We can start by changing the habitual story of harm to a more helpful one. Rather than lament all the harm that beings are doing to us, we should consider all the harm we’ve done to them. The only reason these beings are harming us now is because of what we’ve done to them in the past. It’s a simple boomerang effect. When you throw a boomerang, it comes back to you, not to someone else, right? And not only have we harmed them in the past, we’re still causing them harm by inciting their negativity. Everything they do to hurt us creates negative karma, which will bring them suffering in the future. Following this improved story enables us to convert resentment into compassion.

We can also reflect on how our relationships with these harm doers have been entirely different in the past. In past lives, everyone of them has been a parent to us. Everyone has loved us, cherished us, delivered us so much joy, protected us from so much pain. The intensity of our present experience blinds us to these truths, but when we take the time to contemplate, we can see things in this more productive way. We should contemplate these beings’ past kindness to us until we feel so much affection that we could swallow them up and bring them into our hearts.

Once we’ve cultivated love and compassion for our “enemies,” we should practice tonglen. This pacifies much of the tension that both parties feel. If you consider someone an enemy, they will consider you an enemy, and treat you as such. If you consider someone a friend, they will consider you a friend. If you consider someone to be your mother, they will consider you to be their child. This is how karma and interdependence work. When the Buddha was about to attain enlightenment under the bodhi tree, the demonic forces known as maras came and threw weapons at him. These didn’t distract the Buddha; through the power of his compassion, he turned the weapons into flowers. When Gandhi used nonviolence to achieve independence, even most of the British people eventually supported him. There are similar stories about Martin Luther King Jr., Nelson Mandela, and His Holiness the Dalai Lama.

photo by Neil Cooler

photo by Neil Cooler

Being grateful to our “enemies” and practicing tonglen go against our habits. In our daily interactions with others, we have to be continually alert to our tendencies. But if we do give way to habit, we should look at ourselves honestly and confess our mistake. Until our minds are completely transformed, we will keep falling down. The choice is between getting up and starting to walk again or giving up and staying on the ground. If we keep lying down, nothing will result but greater depression and hopelessness. As Shantideva says, a powerful cobra can’t be harmed by large birds of prey, but if it’s lying on the ground as if dead, even crows will peck at it.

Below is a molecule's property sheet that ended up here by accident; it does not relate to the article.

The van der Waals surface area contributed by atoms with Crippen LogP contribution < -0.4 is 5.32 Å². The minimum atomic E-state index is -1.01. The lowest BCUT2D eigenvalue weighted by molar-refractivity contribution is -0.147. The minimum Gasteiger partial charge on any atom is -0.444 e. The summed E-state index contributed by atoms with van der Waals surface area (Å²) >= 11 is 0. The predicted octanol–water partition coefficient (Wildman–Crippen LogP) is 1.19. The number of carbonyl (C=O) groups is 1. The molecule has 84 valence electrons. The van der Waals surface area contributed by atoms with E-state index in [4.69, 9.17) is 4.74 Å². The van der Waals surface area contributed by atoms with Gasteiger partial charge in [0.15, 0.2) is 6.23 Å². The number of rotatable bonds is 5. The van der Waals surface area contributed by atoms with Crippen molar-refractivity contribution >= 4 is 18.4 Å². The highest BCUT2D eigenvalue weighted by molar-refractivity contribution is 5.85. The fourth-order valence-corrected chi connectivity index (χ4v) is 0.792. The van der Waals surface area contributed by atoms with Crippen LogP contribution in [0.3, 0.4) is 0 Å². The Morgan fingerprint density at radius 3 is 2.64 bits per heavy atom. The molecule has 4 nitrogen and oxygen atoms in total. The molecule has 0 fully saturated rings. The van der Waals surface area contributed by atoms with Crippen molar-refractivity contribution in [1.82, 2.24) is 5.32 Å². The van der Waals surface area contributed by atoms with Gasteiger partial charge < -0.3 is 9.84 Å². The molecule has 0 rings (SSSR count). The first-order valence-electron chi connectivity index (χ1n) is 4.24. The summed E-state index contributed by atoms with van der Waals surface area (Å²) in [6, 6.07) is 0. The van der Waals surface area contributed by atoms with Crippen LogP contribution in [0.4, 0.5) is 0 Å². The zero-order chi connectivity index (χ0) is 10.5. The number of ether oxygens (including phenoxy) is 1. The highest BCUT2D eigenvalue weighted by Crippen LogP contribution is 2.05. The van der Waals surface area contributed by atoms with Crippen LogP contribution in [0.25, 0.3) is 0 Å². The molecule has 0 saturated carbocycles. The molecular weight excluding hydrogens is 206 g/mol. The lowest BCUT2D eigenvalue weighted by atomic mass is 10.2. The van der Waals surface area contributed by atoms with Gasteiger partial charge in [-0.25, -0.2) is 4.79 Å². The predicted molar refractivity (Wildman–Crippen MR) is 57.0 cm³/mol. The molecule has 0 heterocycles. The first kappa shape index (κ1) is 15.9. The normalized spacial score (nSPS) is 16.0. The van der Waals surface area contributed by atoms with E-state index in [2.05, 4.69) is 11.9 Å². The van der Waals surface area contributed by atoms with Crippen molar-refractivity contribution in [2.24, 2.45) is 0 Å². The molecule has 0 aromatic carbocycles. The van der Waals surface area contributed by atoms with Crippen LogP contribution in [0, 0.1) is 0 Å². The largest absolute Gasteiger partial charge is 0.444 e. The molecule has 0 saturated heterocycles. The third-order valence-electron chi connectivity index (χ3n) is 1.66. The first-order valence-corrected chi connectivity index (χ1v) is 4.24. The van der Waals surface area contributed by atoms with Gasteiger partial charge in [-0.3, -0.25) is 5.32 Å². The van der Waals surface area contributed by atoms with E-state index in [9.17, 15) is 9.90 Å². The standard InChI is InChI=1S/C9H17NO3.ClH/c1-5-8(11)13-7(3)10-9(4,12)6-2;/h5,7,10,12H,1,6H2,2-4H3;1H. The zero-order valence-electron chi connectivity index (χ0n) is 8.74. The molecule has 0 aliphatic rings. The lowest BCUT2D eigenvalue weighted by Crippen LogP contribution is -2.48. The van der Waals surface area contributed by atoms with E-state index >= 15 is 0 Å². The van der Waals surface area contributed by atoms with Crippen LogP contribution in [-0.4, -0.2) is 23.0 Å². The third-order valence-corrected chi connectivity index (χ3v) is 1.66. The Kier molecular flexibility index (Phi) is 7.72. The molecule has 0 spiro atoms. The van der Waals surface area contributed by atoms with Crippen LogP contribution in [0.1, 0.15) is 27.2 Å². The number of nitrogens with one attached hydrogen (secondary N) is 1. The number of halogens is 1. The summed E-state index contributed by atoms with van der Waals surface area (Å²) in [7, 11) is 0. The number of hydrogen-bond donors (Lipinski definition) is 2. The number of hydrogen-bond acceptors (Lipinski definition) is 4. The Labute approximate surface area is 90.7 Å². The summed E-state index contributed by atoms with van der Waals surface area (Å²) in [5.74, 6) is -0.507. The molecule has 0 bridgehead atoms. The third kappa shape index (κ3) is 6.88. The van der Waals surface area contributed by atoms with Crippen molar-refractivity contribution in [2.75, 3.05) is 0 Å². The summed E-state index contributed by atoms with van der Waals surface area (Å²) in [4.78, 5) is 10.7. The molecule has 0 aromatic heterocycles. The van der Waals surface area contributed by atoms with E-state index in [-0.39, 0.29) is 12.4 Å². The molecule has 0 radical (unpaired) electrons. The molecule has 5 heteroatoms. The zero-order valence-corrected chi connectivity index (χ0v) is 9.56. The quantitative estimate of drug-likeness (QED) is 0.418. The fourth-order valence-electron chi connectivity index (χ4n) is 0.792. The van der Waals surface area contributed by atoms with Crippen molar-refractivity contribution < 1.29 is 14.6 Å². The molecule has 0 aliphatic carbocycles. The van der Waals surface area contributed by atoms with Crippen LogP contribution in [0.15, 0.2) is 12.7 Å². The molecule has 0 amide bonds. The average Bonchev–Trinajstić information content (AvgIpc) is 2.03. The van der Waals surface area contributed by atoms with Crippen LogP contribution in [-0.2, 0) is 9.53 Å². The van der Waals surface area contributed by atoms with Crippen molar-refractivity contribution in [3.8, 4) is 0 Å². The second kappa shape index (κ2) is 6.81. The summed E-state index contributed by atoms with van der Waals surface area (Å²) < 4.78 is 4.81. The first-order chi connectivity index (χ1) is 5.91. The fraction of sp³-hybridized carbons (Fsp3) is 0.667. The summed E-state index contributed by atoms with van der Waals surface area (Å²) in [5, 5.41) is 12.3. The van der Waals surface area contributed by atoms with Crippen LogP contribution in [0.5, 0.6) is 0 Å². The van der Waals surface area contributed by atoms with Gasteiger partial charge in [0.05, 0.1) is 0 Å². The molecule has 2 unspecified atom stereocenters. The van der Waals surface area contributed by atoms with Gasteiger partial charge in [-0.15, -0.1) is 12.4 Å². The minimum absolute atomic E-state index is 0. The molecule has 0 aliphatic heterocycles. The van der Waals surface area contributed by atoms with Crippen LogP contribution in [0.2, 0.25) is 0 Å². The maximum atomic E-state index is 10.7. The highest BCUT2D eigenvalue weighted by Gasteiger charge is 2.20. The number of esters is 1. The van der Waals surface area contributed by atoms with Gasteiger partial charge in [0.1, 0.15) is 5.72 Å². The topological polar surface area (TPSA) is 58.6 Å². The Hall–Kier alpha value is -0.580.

The antidote to such low self-esteem, as Shantideva suggests, is to bring forth a sense of positive, courageous pride. This pride, though it may have a tinge of self-importance, works effectively against our neurosis. After we have remedied our low self-esteem, we can then transcend our pride as well.

We can develop this courage by practicing tonglen, and especially by focusing on subjects that bring up strong clinging to the self. For example, we can think about illnesses that we find especially repulsive, filling us with fear and disgust. If we imagine taking these illnesses from others and bringing them into our heart, that will help lessen the self-grasping. We often think of our body as “me,” so focusing on the body in this way is powerful. Don’t worry—it won’t actually make you get the disease. All it will do is make you stronger and stronger in your practice of bodhicitta.

We have so many phobias about illnesses and other forms of suffering. Phobias are a weakness of the mind, brought about by our self-importance. If we genuinely do tonglen with all the diseases and other situations that horrify us­—the very things whose names we can barely mention—it will frighten our self-centered mind. Why would we want to do this to ourselves? By deliberately frightening our ego, we bring it closer to the surface, exposing our own weakness. Ordinarily we hope and believe that protecting our small self will keep us from suffering. We can only overcome this misconception by shedding light on it with the practices of mind training.